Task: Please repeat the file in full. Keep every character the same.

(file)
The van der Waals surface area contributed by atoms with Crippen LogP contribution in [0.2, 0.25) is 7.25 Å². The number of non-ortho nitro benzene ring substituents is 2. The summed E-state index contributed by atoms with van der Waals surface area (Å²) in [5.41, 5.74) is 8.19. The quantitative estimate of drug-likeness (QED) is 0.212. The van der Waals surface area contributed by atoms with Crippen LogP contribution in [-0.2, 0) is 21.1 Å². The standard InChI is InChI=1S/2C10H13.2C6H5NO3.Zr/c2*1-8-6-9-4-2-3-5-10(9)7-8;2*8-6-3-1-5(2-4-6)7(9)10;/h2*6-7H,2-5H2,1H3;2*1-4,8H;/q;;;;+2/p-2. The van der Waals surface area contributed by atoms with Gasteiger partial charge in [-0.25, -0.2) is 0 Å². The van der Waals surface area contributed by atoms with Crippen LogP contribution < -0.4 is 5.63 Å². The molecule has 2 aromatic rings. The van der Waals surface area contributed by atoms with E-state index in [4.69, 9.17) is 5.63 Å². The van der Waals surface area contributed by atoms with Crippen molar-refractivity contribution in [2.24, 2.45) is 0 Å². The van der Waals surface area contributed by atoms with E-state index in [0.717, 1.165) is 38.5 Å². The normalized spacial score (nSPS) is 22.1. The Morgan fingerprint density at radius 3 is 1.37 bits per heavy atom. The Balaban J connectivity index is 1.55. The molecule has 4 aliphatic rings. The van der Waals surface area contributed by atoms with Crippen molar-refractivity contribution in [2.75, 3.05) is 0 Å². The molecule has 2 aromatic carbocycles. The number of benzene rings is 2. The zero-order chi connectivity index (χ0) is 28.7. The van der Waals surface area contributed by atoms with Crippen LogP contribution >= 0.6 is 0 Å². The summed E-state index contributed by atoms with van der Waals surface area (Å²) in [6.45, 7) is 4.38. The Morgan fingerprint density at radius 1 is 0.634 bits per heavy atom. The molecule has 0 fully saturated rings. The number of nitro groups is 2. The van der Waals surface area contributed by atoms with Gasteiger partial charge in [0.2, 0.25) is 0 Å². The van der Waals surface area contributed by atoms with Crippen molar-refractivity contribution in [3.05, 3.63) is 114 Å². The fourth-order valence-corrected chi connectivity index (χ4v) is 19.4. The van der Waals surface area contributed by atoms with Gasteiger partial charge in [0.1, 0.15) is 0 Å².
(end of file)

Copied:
The van der Waals surface area contributed by atoms with Crippen LogP contribution in [0.2, 0.25) is 7.25 Å². The number of non-ortho nitro benzene ring substituents is 2. The summed E-state index contributed by atoms with van der Waals surface area (Å²) in [5.41, 5.74) is 8.19. The quantitative estimate of drug-likeness (QED) is 0.212. The van der Waals surface area contributed by atoms with Crippen LogP contribution in [-0.2, 0) is 21.1 Å². The standard InChI is InChI=1S/2C10H13.2C6H5NO3.Zr/c2*1-8-6-9-4-2-3-5-10(9)7-8;2*8-6-3-1-5(2-4-6)7(9)10;/h2*6-7H,2-5H2,1H3;2*1-4,8H;/q;;;;+2/p-2. The van der Waals surface area contributed by atoms with Gasteiger partial charge in [-0.25, -0.2) is 0 Å². The van der Waals surface area contributed by atoms with Crippen LogP contribution < -0.4 is 5.63 Å². The molecule has 2 aromatic rings. The van der Waals surface area contributed by atoms with E-state index in [4.69, 9.17) is 5.63 Å². The van der Waals surface area contributed by atoms with Crippen molar-refractivity contribution in [2.24, 2.45) is 0 Å². The van der Waals surface area contributed by atoms with E-state index in [0.717, 1.165) is 38.5 Å². The normalized spacial score (nSPS) is 22.1. The Morgan fingerprint density at radius 3 is 1.37 bits per heavy atom. The Balaban J connectivity index is 1.55. The molecule has 4 aliphatic rings. The van der Waals surface area contributed by atoms with Crippen molar-refractivity contribution in [2.75, 3.05) is 0 Å². The molecule has 2 aromatic carbocycles. The number of benzene rings is 2. The zero-order chi connectivity index (χ0) is 28.7. The van der Waals surface area contributed by atoms with Crippen LogP contribution >= 0.6 is 0 Å². The summed E-state index contributed by atoms with van der Waals surface area (Å²) in [6.45, 7) is 4.38. The Morgan fingerprint density at radius 1 is 0.634 bits per heavy atom. The molecule has 0 fully saturated rings. The number of nitro groups is 2. The van der Waals surface area contributed by atoms with Gasteiger partial charge in [0.2, 0.25) is 0 Å². The van der Waals surface area contributed by atoms with Crippen molar-refractivity contribution in [3.05, 3.63) is 114 Å². The fourth-order valence-corrected chi connectivity index (χ4v) is 19.4. The van der Waals surface area contributed by atoms with Gasteiger partial charge in [0.1, 0.15) is 0 Å².